Holiday Reading

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Martin Kaminski is a resident in internal medicine at Cambridge Health Alliance in Cambridge, Massachusetts and a clinical fellow in medicine at Harvard Medical School

Peter Kaminski is an advanced heart failure hospitalist and clinical instructor at UCSF Medical Center, San Francisco

 

Over the last decade, it has become widely accepted that chest compressions during Cardiopulmonary Resuscitation (CPR) should be done to the beat of the Bee Gees’ 1977 hit, “Stayin’ Alive”, to help save lives. The United Kingdom's Resuscitation Council advises that chest compressions during CPR should be between 100 to 120 beats per minute based on the consensus of the 2015 International Liaison Committee on Resuscitation. Meanwhile, “Stayin’ Alive” clocks in at 104 beats per minute. Case closed some would say. But the real question is, can we do better? The tools of medicine are constantly evolving. Furthermore, we question whether a song approaching its 41st year remains at the forefront of medical science. As both a senior millennial (MK, 35 years old) and a slightly less senior millennial (PK, 30 years old) we feel that “the times they are a changin’.” Therefore, we embarked on a serious, rigorous search for the best song to which to perform CPR.

You Ain’t Seen Nothing Yet  ...continue reading

Christopher Miller is an Investigator at the VA Boston Healthcare System Center for Healthcare Organization and Implementation Research (CHOIR), and an Assistant Professor of Psychology at the Harvard Medical School Department of Psychiatry

 

Abstract

Objectives:

(1) To empirically determine common grant-writing challenges; and (2) to compile the most common and frustrating challenges into a Christmas-themed song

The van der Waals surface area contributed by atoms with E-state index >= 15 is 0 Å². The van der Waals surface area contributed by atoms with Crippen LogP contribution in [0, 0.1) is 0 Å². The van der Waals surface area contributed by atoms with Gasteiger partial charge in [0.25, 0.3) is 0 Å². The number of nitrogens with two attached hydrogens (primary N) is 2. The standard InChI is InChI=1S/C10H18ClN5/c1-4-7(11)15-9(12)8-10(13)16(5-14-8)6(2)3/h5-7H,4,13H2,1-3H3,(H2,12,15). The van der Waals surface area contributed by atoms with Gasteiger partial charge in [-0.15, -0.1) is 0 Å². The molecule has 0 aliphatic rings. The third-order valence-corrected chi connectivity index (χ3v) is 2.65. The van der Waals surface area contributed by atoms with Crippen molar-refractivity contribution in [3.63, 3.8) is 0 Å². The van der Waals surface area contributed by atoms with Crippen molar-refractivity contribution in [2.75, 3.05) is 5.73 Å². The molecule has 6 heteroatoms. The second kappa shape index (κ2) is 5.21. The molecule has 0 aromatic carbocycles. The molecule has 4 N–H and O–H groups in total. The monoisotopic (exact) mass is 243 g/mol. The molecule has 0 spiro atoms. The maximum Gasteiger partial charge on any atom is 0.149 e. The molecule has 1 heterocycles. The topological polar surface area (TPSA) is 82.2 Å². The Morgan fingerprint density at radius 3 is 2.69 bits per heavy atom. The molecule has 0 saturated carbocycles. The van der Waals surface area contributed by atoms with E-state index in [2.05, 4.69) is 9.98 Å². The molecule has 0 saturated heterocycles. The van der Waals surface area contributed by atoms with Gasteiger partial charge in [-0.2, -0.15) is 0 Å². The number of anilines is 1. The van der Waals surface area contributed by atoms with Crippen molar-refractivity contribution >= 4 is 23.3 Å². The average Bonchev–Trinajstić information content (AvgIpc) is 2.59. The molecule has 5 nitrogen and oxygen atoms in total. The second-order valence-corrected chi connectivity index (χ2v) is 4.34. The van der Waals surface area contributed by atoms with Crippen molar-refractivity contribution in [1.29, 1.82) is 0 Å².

Design:

Rapid qualitative analysis

Setting:

A health services research center in the northeastern United States

Participants:

Eight health services research staff with grant submission experience

Results:

Participants revealed common challenges in writing and submitting grants, including: the need for increased caffeine consumption; the rapid pace at which grant guidelines and requirements change; difficulties accommodating limited budgets; attempting to obtain responses from non-responsive co-investigators (Co-Is); developing and formatting seemingly endless appendices; fitting the grant text into page limits; formatting and finalizing letters of support; meeting obscure font size and line spacing requirements; formatting tables and figures; managing problems related to computer malfunctions or network disconnections; dealing with sleep deprivation; and responding to, or anticipating, reviews written by disgruntled grant reviewers.

Conclusions:

The resulting parody song, entitled The Twelve Days of Grants-mas, may provide some measure of comfort, good cheer, and humor to those research staff unfortunate enough to be writing or submitting grants during or near the holiday season.

...continue reading